A string in C is actually a character array. As an individual character variable can store only one character, we need an array of characters to store strings. Thus, in C string is stored in an array of characters. Each character in a string occupies one location in an array. The null character ‘\0’ is put after the last character. This is done so that program can tell when the end of the string has been reached. For example, the string ”I Like C Programming” is stored as follows.

I   L i k e   C   P r o g r a m m i n g \o

Since the string has 20 characters (including space), it requires an arrayof at least, size 21 to store it.

                       Thus, in C, a string is a one-dimensional array of characters terminated a null character. The terminating null character is important. In fact, a string not terminated by ‘\0’ is not really a string, but merely a collection of characters.

                      A string may contain any character, including special control characters, such as \n\t\\ etc…

                      There is an important distinction between a string and a single character in C. The convention is that single characters are enclosed by single quotes e.g. ‘*’ and have the type char. Strings, on the hand, are enclosed by double quotes e.g. “name” and have the type “pointer to char” (char *) or array of char.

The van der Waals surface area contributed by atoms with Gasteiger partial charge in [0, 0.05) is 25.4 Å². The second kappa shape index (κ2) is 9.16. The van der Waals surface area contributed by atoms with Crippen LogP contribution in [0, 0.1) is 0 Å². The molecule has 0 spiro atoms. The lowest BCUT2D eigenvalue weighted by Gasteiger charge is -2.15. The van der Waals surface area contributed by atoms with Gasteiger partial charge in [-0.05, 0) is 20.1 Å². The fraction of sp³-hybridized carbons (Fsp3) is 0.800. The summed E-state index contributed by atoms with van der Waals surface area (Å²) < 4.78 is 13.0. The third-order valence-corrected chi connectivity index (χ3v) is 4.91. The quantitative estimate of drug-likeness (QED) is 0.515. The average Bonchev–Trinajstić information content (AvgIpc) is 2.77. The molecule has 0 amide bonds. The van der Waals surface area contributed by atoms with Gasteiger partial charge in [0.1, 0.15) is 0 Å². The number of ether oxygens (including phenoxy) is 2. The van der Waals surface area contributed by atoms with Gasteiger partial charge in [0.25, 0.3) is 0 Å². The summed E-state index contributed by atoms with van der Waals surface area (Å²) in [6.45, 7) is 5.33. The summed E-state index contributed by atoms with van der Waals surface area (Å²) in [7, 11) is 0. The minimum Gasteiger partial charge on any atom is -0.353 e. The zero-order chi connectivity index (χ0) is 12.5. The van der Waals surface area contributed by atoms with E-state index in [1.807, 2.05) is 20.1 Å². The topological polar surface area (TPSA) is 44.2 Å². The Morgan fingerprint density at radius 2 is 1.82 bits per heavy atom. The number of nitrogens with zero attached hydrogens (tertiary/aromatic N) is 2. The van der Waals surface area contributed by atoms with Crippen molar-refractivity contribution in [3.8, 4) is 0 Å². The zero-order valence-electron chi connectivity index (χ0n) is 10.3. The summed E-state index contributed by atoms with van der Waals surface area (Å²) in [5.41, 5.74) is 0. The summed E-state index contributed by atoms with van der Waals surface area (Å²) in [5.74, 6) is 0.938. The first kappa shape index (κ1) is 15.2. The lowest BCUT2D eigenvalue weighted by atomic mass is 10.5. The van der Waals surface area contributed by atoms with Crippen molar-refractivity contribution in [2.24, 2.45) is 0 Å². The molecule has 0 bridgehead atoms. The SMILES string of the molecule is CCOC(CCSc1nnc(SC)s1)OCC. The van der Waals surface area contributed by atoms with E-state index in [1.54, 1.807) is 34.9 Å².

Strings can be declared in two main ways; one of these is as an array of characters, the other is as a pointer to some pre-assigned array. Perhaps the simplest way of seeing how C stores arrays is to give an extreme example which would probably never be used in practice.

int main ()
       char string[];
       string[0] = ‘C’;
       string[1] = ‘P’;
       string[2] = ‘r’;
       string[3] = ‘o’;
       string[4] = ‘g’;
       string[5] = ‘r’;
       string[6] = ‘a’;
       string[7] = ‘m’;
       string[8] = ‘m’;
       string[9] = ‘i’;
       string[10]= ‘n’;
       string[11] = ‘g’;
       printf (“%s”, string);
       return 0;

                          This method of handling strings is perfectly acceptable, if there is time to waste, but it is so laborious that C provides a special initialization service for strings, which bypasses the need to assign every single character with a new assignment!.

The other way is use a pointer to some pre-assigned array.

int main ()
      char str1[]=”I Like”;
      char *str2=”C Programming”;
      return 0;